(540a) Impact of Pore Scale Structure and Displacement Mechanisms on Multiphase Flow Modeling In Porous Media: A Perspective and Payatakes' Contributions | AIChE

(540a) Impact of Pore Scale Structure and Displacement Mechanisms on Multiphase Flow Modeling In Porous Media: A Perspective and Payatakes' Contributions


Vizika-Kavvadias, O. - Presenter, IFP-Institut Français du Pétrole

Transport phenomena in porous media are encountered in many situations of practical and scientific interest. From the natural porous media, such as soils and water or hydrocarbon reservoirs, to the artificial ones, such as filters, fuel cells, catalysts, concrete etc. determination of the transport properties remains a challenging issue on which work scientists and engineers targeting very different applications.

Related to the problems of natural resources and environment, the description of the transport of fluids in geological formations relies upon advances on the characterization and modeling of natural systems in a large spectrum of time and length scales. The complexity of transport in these systems is due to the complex geological structure and the multiscale heterogeneities as well as to the dynamics of the multiphase fluid displacement and its coupling with mechanical, thermal, chemical and biological processes.

Information on the pore space geometry and topology and on the mechanisms of fluid displacement permits to gain insight into the physics of flow in porous media and to propose relevant modeling approaches. Experiments in 2D micromodels bring information on the fluid interface motion in model systems, while advances in microfluidics extended the observations to the micron scale. In 3D, sophisticated imaging techniques (microtomograph, synchrotron) allowed non-intrusive high resolution observations in real porous media below the micron scale. The FIB (Focused Ion Beam) technique combined to 3D reconstruction of the pore space is called to bring answers in the nanometer scale, which is relevant when studying the sealing capacity of the cap rocks in CO2 storage or the recovery of unconventional hydrocarbon reserves (tight gas, shale gas).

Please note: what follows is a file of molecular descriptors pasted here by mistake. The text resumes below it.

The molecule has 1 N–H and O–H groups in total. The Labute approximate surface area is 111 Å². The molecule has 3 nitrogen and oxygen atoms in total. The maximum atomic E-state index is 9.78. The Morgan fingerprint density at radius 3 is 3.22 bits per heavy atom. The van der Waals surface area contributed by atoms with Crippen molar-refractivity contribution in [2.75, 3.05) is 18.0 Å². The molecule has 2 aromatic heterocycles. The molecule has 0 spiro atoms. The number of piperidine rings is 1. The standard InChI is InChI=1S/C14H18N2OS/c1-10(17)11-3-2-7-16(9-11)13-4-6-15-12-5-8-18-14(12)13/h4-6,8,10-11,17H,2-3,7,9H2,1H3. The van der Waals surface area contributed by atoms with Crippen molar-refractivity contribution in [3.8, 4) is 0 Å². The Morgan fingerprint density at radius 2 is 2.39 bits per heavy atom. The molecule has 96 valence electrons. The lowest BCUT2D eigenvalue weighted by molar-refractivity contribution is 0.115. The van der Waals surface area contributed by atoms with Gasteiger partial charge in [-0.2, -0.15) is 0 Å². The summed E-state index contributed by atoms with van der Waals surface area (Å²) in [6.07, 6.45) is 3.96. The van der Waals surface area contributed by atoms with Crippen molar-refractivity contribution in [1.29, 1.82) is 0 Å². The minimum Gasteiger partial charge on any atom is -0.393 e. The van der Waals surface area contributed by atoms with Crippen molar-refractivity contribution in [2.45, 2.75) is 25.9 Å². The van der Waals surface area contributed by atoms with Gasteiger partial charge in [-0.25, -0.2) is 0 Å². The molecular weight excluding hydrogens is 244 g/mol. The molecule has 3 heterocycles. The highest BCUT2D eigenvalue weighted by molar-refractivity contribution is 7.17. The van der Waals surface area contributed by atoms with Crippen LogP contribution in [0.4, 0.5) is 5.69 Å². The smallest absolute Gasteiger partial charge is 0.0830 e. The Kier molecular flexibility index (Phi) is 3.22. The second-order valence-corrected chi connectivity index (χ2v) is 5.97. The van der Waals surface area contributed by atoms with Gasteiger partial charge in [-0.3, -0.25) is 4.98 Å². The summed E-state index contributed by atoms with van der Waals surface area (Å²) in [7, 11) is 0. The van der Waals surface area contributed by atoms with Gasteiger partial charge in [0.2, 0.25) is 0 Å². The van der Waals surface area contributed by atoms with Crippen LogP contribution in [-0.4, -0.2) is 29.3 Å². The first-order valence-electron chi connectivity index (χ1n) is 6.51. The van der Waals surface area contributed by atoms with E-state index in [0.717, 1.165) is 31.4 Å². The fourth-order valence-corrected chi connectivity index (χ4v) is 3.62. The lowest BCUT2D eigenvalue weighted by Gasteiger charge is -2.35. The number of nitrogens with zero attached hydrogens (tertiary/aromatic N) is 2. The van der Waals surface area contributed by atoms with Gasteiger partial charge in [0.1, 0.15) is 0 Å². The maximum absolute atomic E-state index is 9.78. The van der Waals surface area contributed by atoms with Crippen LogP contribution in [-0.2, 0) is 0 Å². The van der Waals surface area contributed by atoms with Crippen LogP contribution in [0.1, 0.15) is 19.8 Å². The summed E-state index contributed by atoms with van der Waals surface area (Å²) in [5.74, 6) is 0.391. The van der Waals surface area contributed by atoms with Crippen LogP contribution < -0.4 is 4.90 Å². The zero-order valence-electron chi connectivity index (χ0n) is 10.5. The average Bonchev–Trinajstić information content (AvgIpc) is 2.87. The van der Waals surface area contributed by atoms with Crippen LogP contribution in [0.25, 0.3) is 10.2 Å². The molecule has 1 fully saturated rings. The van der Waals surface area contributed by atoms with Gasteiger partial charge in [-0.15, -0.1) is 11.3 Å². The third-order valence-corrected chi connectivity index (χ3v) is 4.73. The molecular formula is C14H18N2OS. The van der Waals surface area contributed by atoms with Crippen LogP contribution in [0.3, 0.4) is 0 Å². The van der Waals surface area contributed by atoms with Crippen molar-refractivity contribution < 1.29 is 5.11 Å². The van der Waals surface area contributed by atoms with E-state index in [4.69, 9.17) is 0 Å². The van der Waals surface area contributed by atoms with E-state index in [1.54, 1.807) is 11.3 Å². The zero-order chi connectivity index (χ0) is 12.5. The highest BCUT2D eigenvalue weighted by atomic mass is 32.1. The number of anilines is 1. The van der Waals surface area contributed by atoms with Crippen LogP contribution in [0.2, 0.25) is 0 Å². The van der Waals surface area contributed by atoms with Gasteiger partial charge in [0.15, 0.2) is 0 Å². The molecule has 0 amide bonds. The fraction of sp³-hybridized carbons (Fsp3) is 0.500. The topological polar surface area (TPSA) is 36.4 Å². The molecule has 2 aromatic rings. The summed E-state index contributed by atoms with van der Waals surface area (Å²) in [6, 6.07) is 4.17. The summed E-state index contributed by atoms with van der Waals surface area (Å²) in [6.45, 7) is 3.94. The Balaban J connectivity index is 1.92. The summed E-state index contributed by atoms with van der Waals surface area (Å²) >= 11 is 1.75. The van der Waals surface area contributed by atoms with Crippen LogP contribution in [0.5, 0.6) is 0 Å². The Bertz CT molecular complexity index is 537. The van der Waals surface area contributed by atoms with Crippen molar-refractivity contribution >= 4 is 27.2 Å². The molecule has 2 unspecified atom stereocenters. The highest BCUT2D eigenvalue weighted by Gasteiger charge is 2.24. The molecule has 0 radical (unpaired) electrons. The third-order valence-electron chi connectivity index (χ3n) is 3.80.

Observation and experimental study have to be intimately linked to pertinent theoretical modeling taking into account the relevant physics of the studied phenomena at the right scale. Advances in molecular dynamics, lattice-Boltzmann or pore-network modeling methods combined to upscaling considerations permit to simulate complex flow regimes and to run laboratory and numerical experiments on comparable sample volumes, which is absolutely necessary for model validation.

Some of the most important contributions in this area have been presented by A.C. Payatakes and his coworkers. His pioneering work goes from the pore structure recognition and characterization to the modeling and simulation of particulate flows in porous media and to the complex multiphase flows including simultaneously connected fluid motion, ganglia dynamics and drop traffic flow. In the frontiers between academic and applied research, Prof. Payatakes' outstanding work is characterized by the combination of the experimental observation and the theoretical analysis at different scales, emphasizing the importance of the physical meaning of the average macroscopic properties and their link to the pore scale phenomena and mechanisms.